The hits just keep coming for City College of San Francisco, which earlier this month retained its accreditation for the next seven years and recently received a $9 million earmark from the Board of Supervisors to fund free tuition for city residents. (Mayor Lee intends to redesignate those funds, though, so it’s hardly a done deal.) Now City College has announced a new curriculum designed to prepare students to join the budding cannabis industry, after the passage of Prop. 64 in November made recreational use of marijuana legal in California. In the state of California alone, cannabis is projected to blaze up $6.5 billion in sales by 2020 according to industry analyst Arcview Market Research.
“The emerging workforce opportunities with employers who dispense cannabis are a robust career opportunity for members of our communities,” CCSF spokesperson Jeffrey Hamilton told SFist.
The City College cannabis classes will not simply be sessions on how to grow weed. “The curriculum we are discussing will align to roles and responsibilities for Pharmacy Technicians, not cultivation,” Hamilton said.
While still in the planning phase, this is curriculum is being foreseen as a joint operation between the Oakland-based ‘cannabis college’ Oaksterdam University and the labor union United Food and Commercial Workers (UFCW) that represents marijuana workers. Enrollees will likely be required to be enrolled in a UFCW apprenticeship program.
“By creating a partnership, we will ensure that these opportunities are broadly announced and that the model includes a pathway to college,” Hamilton told SFist. “When we partnered with UFCW they had an already existing relationship with Oaksterdam which is why they are part of the program.”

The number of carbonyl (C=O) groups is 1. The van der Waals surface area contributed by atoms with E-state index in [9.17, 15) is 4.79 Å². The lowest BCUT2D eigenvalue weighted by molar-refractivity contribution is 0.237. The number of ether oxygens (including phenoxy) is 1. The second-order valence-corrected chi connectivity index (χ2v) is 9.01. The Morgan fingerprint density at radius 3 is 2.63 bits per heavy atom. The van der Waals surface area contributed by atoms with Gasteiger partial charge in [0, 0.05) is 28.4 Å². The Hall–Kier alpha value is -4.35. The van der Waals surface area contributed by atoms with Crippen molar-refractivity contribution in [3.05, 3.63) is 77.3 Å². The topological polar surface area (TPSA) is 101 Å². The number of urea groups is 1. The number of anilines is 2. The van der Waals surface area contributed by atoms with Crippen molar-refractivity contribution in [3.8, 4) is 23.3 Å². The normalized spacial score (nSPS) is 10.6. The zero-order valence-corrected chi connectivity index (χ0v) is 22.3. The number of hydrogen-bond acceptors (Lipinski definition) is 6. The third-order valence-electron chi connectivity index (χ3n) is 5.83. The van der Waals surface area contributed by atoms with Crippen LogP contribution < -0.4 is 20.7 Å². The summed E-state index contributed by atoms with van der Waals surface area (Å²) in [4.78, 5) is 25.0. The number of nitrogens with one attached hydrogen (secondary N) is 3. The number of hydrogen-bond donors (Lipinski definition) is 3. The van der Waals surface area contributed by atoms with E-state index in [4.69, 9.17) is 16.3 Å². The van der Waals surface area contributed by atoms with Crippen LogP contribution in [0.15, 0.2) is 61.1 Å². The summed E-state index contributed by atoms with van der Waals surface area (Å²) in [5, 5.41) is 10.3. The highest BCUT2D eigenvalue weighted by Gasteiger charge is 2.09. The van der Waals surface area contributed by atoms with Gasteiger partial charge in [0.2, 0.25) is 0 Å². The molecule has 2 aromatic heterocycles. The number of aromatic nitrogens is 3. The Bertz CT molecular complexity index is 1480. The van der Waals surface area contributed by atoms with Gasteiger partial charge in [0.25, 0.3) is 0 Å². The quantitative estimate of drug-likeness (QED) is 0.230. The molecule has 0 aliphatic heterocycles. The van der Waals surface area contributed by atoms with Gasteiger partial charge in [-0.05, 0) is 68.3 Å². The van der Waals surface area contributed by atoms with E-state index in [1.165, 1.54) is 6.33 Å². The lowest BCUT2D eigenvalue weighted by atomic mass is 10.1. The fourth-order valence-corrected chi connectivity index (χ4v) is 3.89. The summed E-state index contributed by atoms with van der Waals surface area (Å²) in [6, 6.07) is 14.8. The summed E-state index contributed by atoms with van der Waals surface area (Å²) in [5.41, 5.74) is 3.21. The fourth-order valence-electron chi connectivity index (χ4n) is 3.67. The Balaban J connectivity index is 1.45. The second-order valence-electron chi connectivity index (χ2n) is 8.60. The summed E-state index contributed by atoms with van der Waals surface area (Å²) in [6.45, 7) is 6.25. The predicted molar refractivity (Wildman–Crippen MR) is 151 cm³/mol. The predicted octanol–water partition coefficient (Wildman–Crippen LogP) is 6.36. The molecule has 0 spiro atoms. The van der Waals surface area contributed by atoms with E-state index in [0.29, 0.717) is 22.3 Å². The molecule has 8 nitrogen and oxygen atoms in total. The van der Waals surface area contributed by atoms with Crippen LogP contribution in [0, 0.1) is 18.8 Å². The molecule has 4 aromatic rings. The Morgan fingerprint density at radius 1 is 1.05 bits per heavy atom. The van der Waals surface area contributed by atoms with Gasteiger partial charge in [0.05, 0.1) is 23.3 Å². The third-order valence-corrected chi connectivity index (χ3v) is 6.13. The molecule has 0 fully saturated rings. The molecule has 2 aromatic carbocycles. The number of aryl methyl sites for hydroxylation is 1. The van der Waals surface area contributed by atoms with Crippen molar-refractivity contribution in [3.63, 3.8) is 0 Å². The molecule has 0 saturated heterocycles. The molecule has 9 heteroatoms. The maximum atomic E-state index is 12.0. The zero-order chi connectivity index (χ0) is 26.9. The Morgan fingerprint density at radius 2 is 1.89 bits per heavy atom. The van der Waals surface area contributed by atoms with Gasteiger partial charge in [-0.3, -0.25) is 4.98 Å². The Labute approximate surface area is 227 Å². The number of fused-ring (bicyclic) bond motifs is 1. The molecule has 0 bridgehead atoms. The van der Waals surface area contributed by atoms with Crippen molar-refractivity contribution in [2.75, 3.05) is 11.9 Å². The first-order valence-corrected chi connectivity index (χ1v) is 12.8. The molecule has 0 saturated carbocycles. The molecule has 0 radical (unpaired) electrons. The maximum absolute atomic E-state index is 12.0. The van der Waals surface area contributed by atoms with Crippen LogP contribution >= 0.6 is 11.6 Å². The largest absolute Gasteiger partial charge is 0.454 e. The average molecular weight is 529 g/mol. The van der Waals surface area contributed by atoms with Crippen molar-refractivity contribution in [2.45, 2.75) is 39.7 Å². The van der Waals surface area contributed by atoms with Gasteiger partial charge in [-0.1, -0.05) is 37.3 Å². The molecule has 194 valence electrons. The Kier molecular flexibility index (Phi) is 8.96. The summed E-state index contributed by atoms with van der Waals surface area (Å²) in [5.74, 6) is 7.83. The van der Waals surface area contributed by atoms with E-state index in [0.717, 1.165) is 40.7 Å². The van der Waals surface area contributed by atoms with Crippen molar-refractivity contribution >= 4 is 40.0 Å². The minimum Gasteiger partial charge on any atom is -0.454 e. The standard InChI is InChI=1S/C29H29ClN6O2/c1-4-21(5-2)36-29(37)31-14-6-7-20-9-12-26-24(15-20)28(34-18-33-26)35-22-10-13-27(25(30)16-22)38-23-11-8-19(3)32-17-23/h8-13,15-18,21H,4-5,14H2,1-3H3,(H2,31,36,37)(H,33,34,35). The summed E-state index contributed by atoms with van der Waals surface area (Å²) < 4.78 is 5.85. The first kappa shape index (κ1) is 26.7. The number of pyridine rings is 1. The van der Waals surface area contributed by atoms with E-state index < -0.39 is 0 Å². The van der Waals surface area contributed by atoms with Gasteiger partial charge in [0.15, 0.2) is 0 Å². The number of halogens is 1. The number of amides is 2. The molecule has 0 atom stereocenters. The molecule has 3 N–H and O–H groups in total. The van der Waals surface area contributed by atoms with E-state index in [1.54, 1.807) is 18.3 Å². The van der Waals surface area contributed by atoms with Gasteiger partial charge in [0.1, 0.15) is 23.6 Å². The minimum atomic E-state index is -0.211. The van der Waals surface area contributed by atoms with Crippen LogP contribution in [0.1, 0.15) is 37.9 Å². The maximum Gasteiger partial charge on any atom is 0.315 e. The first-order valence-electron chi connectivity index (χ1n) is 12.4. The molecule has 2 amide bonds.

In other words, it is unlikely that you’ll be able to just enroll for free-tuition cannabis courses with no prerequisite involvement in a cannabis industry union. That said, prerequisites are still not stoned-in for these courses that would that are slated to begin in the spring 2018 semester.
“We are still in discussions about how to structure the partnership,” according to Hamilton. “As currently envisioned, initially the apprenticeship would be based on an ‘employment first’ model which means employers hire apprentices who then ‘earn and learn’ concurrently.”
A cannabis curriculum might sound like a cheap and gimmicky way to attract students wishing to “major in marijuana,” but City College is probably being quite shrewd to create apprenticeship programs and Pharm Tech curricula around the industry. California already generates nearly the triple the amount of cannabis revenue than the next-highest state of Colorado. Even though no-holds-barred recreational use is already in full effect in Colorado, that state’s marijuana industry made $996.2 million in 2015. California, which is still functionally a medical-use only state, cleared $2.5 billion in 2015.
Furthermore, marijuana is already California’ top cash crop. And the billion-dollar buzz of full recreational use hasn’t even kicked in yet.